Systems Administrator JON VOSS says that before Veeam, Hillsdale College IT ­experienced several ­difficulties backing up VMs.

Oct 07 2013

4 Tips to Help Colleges Back Up Virtual Machines

Software from Veeam and established players such as CommVault, EMC and Symantec offer easy backup for virtual environments.

Sometimes a product comes along that answers a market need at just the right time. And while virtual backup doesn't get the kind of press that smartphones or tablet devices may attract, as organizations extend their virtual environments, virtual backup solutions have become a must-have tool for IT professionals.

Just ask Jon Voss, a systems administrator at Hillsdale College, a liberal arts school in Hillsdale, Mich., with more than 1,400 students.

Before Hillsdale deployed Veeam Backup & Replication 6.5, the IT staff experienced several difficulties when backing up its virtual machines, Voss says. Hillsdale's 14 VMware hosts run 100 virtual machines with an EMC Clariion CX4 storage area network. Backups are made across two remote sites — one about four hours from Hillsdale, the other on campus.

"The backup software would crash a lot, and it would take two to three days for us to figure out what was wrong," Voss says. "The agents would also fail, and the vendor would give us a patch and tell us to run it for a couple of days."

As the backup server failed, it needed to be rebooted. Frequently, the backup software didn't respond well after a reboot, Voss says. The result was that the old software required a lot of extra manual configuration that took up precious staff time and reduced overall network performance. When it became difficult for the team to manage storage, it was the final straw.


The percentage of organizations that plan to increase or maintain their server virtualization budgets and, in conjunction, reassess their data protection strategy

SOURCE: "Infographic: Data Protection Priorities and Challenges" (Enterprise Strategy Group, June 2013)

Veeam's backup solution restores virtual machines the way a Windows PC does during a System Restore. Once Voss set up his data repositories, he set a backup schedule and let the software do the rest.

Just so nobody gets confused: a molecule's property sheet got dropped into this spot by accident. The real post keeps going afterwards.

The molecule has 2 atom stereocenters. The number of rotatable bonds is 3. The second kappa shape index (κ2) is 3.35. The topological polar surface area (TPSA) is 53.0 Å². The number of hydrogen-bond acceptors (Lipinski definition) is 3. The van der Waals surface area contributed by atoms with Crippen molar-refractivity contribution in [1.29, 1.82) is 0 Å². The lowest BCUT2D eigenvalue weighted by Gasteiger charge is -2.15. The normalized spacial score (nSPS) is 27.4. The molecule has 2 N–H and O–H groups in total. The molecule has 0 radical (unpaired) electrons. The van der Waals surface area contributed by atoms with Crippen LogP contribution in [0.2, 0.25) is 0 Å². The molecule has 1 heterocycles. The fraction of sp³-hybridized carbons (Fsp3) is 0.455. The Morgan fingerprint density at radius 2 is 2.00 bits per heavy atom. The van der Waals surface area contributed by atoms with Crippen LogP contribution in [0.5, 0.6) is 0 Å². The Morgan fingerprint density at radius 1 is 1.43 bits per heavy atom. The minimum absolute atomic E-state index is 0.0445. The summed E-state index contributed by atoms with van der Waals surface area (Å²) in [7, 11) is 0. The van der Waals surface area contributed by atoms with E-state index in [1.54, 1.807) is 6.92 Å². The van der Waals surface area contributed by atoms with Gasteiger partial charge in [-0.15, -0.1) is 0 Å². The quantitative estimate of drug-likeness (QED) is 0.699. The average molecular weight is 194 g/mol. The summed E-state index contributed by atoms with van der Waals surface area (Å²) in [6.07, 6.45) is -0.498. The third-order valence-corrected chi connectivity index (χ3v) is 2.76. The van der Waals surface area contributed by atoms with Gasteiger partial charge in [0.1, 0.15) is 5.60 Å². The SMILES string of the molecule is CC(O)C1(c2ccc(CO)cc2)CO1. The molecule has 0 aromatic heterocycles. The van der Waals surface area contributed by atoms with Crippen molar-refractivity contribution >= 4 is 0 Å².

"We save three to four hours a week by not having to troubleshoot the old environment," he says.

Jason Buffington, a senior analyst with the Enterprise Strategy Group, says that many IT organizations, upon rolling out virtual environments, have discovered they need an easier and more reliable way to back up their virtual machines.

"A few years ago, companies like Veeam came out with something really unique, but the traditional players are starting to catch up," Buffington says. "Veeam stays competitive by offering features such as backing up tape and Microsoft Hyper-V environments and adding acceleration across the WAN."

Here are four best practices to keep in mind when deploying virtual backup.

1. Use Source-Side Deduplication

Buffington says VMware's "changed block tracking" feature enables IT managers to update and back up only the disk sectors that have been altered and not the entire virtual machine. Voss uses the feature at Hillsdale, and it integrates well with Veeam, he says. "Every time Veeam updates a snapshot, it will compare it to the previous snapshot and only copy the changes. That saves time and makes backup more efficient."

At the University of Baltimore, changed block tracking also helps Server Operations Manager Rod Harrison's team to minimize backup time, which is especially helpful during full weekend backups or incremental backups during the week.

2. Support More Than One Hypervisor

Most organizations started out by supporting only one hypervisor, but Buffington says that will change as they delve deeper into virtualization.

"Most organizations will run a mix of VMware, Microsoft Hyper-V and Citrix," he says.

Baltimore uses mostly VMware vSphere for its servers and VMware View for desktop virtualization, Harrison says, as well as Quest Software's vRanger as a virtual backup tool, since it supports both VMware and Hyper-V environments. While the software gives them the option to run the Microsoft platform, "supporting Hyper-V is not really on our radar at this time," Harrison says.

3. Get a Management Tool

Administrators should look for a tool that delivers a strong management experience. With more than one hypervisor, especially, Buffington says organizations need a management tool that helps them integrate different environments. Even if an organization uses only one hypervisor, Voss advises choosing a product with a strong management tool. He uses the Backup Enterprise Manager in Veeam, which he says gives him greater visibility into his backup operation.

"It gives me storage reports and lets me see an overview of my backup jobs," he says. "Plus, the management console in Veeam supports only one user, so if your organization needs support for multiple users, you'll need to install Enterprise Manager."

4. Handle Post-Process Applications

When a backup is complete, there needs to be an executable that tells the system to resume normal operations. "IT managers will want that to be as integrated as possible," Buffington says.

<p>Scott Stewart</p>